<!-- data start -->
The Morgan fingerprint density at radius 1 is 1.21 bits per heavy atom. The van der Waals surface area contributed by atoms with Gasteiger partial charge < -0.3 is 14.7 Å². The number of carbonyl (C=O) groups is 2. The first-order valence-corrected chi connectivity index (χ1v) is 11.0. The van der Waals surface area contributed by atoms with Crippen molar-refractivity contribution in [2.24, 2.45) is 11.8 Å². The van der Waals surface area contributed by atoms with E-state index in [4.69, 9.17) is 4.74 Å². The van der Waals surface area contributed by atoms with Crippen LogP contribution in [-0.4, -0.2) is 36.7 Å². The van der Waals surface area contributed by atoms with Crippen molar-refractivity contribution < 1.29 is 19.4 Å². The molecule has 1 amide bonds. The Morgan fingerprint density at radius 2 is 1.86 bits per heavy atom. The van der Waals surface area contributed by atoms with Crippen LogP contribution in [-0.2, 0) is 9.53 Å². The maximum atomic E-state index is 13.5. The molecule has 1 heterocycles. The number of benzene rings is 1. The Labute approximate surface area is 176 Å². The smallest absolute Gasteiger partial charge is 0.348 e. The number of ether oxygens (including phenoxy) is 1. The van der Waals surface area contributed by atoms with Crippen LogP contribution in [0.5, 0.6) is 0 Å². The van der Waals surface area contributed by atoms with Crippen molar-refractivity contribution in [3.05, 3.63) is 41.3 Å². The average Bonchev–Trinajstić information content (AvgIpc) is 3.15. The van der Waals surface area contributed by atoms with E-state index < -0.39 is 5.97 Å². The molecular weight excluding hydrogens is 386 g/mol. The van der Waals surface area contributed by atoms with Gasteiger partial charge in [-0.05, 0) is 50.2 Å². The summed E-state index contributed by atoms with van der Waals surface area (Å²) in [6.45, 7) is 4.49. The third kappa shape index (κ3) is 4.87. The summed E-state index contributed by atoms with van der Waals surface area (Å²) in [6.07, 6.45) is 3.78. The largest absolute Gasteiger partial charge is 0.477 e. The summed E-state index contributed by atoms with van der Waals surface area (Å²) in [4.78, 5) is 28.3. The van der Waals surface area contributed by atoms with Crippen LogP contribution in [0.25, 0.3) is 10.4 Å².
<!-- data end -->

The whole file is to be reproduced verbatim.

The Morgan fingerprint density at radius 1 is 1.21 bits per heavy atom. The van der Waals surface area contributed by atoms with Gasteiger partial charge < -0.3 is 14.7 Å². The number of carbonyl (C=O) groups is 2. The first-order valence-corrected chi connectivity index (χ1v) is 11.0. The van der Waals surface area contributed by atoms with Crippen molar-refractivity contribution in [2.24, 2.45) is 11.8 Å². The van der Waals surface area contributed by atoms with E-state index in [4.69, 9.17) is 4.74 Å². The van der Waals surface area contributed by atoms with Crippen LogP contribution in [-0.4, -0.2) is 36.7 Å². The van der Waals surface area contributed by atoms with Crippen molar-refractivity contribution < 1.29 is 19.4 Å². The molecule has 1 amide bonds. The Morgan fingerprint density at radius 2 is 1.86 bits per heavy atom. The van der Waals surface area contributed by atoms with Crippen LogP contribution in [-0.2, 0) is 9.53 Å². The maximum atomic E-state index is 13.5. The molecule has 1 heterocycles. The number of benzene rings is 1. The Labute approximate surface area is 176 Å². The smallest absolute Gasteiger partial charge is 0.348 e. The number of ether oxygens (including phenoxy) is 1. The van der Waals surface area contributed by atoms with Crippen LogP contribution in [0.5, 0.6) is 0 Å². The van der Waals surface area contributed by atoms with Crippen molar-refractivity contribution in [3.05, 3.63) is 41.3 Å². The average Bonchev–Trinajstić information content (AvgIpc) is 3.15. The van der Waals surface area contributed by atoms with E-state index < -0.39 is 5.97 Å². The molecular weight excluding hydrogens is 386 g/mol. The van der Waals surface area contributed by atoms with Gasteiger partial charge in [-0.05, 0) is 50.2 Å². The summed E-state index contributed by atoms with van der Waals surface area (Å²) in [6.45, 7) is 4.49. The third kappa shape index (κ3) is 4.87. The summed E-state index contributed by atoms with van der Waals surface area (Å²) in [6.07, 6.45) is 3.78. The largest absolute Gasteiger partial charge is 0.477 e. The summed E-state index contributed by atoms with van der Waals surface area (Å²) in [4.78, 5) is 28.3. The van der Waals surface area contributed by atoms with Crippen LogP contribution in [0.25, 0.3) is 10.4 Å².